Joe Ferrell received the 2011 Faculty Service Award from the General Alumni Association last Friday night at their quarterly dinner meeting. Doug Dibbert, Executive Director of the GAA, read the citation, which seemed odd only because that is the role usually performed by Joe at official campus ceremonies. He is the first member of our faculty to receive this award, and along with H.G. Jones (former Curator of the North Carolina Collection), the only recipient who never taught an undergraduate or graduate student. Of course Joe taught many public officials who were Carolina alumni during his career at the Institute and the School.
I was especially happy to be there because I worked for Joe as a summer law clerk in 1977, though inexplicably that fact did not make it into the citation. We ended up publishing a law review article together and I learned so much from Joe that summer. His remarks on Friday night were perfect. Joe talked about the importance of our work and how it has come to be known and accepted as engaged scholarship. He was eloquent in connecting the mission of the School to the core mission of the University—all the way back to President Edward Kidder Graham’s statement about making the boundaries of the University coterminous with those of the state.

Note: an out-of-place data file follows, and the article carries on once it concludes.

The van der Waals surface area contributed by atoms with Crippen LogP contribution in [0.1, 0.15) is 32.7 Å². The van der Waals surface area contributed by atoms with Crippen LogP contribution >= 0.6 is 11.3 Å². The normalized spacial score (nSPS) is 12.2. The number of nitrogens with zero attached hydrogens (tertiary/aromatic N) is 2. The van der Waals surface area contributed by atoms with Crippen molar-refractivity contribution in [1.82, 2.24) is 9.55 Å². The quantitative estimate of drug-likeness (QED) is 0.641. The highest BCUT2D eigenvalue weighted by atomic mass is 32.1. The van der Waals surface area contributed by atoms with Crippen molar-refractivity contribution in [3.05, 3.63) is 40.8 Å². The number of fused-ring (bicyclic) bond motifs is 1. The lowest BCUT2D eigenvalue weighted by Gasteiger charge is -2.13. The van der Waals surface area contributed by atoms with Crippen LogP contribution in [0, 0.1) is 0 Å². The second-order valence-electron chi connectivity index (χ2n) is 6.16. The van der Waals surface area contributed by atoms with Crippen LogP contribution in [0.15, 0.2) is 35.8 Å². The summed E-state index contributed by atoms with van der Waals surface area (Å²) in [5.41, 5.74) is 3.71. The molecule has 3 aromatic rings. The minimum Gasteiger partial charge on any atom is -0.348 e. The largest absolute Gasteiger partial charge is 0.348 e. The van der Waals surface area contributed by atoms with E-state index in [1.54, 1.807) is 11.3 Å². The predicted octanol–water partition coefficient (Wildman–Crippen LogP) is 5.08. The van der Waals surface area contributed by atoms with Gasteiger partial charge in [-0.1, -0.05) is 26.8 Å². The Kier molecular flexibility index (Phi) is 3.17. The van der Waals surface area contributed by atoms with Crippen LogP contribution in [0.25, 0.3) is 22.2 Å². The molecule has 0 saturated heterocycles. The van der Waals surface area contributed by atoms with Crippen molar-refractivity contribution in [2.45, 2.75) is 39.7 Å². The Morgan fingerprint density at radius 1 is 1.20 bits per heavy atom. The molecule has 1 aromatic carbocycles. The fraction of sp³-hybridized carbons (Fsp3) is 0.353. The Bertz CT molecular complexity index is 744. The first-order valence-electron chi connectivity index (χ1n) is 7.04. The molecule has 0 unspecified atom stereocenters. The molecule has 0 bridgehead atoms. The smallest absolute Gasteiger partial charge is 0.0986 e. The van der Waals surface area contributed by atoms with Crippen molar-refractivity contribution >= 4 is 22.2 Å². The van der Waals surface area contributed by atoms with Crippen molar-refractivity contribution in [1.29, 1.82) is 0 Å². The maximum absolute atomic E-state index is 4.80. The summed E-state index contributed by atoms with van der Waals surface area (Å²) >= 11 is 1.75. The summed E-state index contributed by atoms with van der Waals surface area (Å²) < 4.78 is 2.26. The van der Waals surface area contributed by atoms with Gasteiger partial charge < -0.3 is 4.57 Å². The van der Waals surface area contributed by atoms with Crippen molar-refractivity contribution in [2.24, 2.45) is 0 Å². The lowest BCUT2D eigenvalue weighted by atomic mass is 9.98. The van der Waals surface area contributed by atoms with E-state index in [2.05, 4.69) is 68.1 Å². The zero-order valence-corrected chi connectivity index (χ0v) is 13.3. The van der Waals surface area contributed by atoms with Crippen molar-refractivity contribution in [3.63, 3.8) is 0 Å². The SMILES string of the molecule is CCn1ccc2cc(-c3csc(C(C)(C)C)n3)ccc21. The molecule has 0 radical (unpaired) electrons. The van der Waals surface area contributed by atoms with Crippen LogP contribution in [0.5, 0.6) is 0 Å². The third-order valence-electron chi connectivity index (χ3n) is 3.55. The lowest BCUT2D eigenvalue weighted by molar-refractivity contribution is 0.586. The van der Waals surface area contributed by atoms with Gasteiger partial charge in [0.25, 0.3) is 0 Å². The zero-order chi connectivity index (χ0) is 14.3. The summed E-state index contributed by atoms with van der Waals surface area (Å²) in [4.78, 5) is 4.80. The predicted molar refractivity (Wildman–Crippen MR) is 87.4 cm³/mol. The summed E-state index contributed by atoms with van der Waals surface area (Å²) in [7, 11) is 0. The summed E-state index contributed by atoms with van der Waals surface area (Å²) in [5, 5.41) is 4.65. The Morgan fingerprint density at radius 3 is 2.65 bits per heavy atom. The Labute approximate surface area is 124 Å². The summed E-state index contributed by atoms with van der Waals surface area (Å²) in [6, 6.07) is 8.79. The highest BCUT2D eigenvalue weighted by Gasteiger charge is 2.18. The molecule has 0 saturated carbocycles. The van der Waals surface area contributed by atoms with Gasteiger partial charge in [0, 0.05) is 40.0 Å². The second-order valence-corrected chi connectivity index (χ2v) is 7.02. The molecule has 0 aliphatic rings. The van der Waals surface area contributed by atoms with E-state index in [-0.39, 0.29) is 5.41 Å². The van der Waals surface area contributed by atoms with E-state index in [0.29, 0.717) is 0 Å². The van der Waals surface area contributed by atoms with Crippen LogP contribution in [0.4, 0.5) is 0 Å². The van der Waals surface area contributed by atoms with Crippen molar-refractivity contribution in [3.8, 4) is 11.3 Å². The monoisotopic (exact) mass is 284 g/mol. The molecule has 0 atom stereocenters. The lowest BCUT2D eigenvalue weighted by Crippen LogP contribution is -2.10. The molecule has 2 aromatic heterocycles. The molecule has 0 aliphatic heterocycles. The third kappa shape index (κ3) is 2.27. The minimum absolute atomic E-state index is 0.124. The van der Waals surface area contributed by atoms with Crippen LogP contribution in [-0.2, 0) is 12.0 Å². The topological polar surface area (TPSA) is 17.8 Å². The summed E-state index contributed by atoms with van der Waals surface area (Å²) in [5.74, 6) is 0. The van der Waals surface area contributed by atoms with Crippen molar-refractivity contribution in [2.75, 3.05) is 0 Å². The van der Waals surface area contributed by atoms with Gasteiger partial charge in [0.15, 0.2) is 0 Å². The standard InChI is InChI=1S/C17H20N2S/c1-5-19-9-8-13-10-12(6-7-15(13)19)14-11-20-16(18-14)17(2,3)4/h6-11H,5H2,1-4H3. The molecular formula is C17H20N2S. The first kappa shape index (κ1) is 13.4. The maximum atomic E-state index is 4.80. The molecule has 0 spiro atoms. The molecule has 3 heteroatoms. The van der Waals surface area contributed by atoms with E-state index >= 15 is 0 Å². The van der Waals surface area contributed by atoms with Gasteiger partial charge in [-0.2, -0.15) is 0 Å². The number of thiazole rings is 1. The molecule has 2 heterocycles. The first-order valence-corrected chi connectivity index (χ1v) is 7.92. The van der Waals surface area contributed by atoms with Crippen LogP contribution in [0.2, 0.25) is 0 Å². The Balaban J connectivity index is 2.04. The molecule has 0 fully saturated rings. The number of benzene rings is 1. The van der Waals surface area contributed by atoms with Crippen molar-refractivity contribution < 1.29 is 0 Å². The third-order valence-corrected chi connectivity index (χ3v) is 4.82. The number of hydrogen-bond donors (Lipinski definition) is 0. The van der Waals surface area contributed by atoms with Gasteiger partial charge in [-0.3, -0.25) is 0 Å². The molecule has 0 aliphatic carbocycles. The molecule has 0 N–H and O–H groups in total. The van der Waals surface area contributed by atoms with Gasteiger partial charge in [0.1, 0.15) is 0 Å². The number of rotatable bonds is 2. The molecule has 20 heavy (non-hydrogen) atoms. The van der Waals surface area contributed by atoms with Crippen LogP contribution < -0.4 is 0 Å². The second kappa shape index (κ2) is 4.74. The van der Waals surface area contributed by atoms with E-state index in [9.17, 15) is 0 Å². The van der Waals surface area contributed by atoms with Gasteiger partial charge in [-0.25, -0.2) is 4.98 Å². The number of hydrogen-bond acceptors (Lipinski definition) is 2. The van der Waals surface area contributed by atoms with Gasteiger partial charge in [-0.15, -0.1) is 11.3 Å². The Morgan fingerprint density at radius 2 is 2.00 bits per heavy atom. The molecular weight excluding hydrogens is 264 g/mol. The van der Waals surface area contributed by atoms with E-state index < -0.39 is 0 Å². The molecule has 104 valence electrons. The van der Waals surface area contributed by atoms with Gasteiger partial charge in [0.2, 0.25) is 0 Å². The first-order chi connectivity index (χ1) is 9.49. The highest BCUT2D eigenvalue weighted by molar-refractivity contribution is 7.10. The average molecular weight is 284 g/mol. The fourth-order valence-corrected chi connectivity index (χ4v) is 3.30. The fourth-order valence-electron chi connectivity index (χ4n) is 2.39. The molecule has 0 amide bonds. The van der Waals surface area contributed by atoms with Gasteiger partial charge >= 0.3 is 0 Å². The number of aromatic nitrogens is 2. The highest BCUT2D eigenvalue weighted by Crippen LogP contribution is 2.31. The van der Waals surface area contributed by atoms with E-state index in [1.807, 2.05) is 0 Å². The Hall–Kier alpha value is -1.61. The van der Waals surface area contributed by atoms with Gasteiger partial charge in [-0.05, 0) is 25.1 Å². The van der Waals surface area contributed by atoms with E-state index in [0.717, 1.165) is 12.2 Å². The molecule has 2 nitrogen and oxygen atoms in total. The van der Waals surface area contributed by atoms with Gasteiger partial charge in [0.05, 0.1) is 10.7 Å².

Joe has become Carolina’s institutional memory, or the “the keeper of traditions.” It is partly a function of his remarkable memory, as well as his time on campus. It is more a function of Joe’s great affection for Carolina, his work, and the importance of both in the life of the state. Congratulations to Joe on this wonderful honor.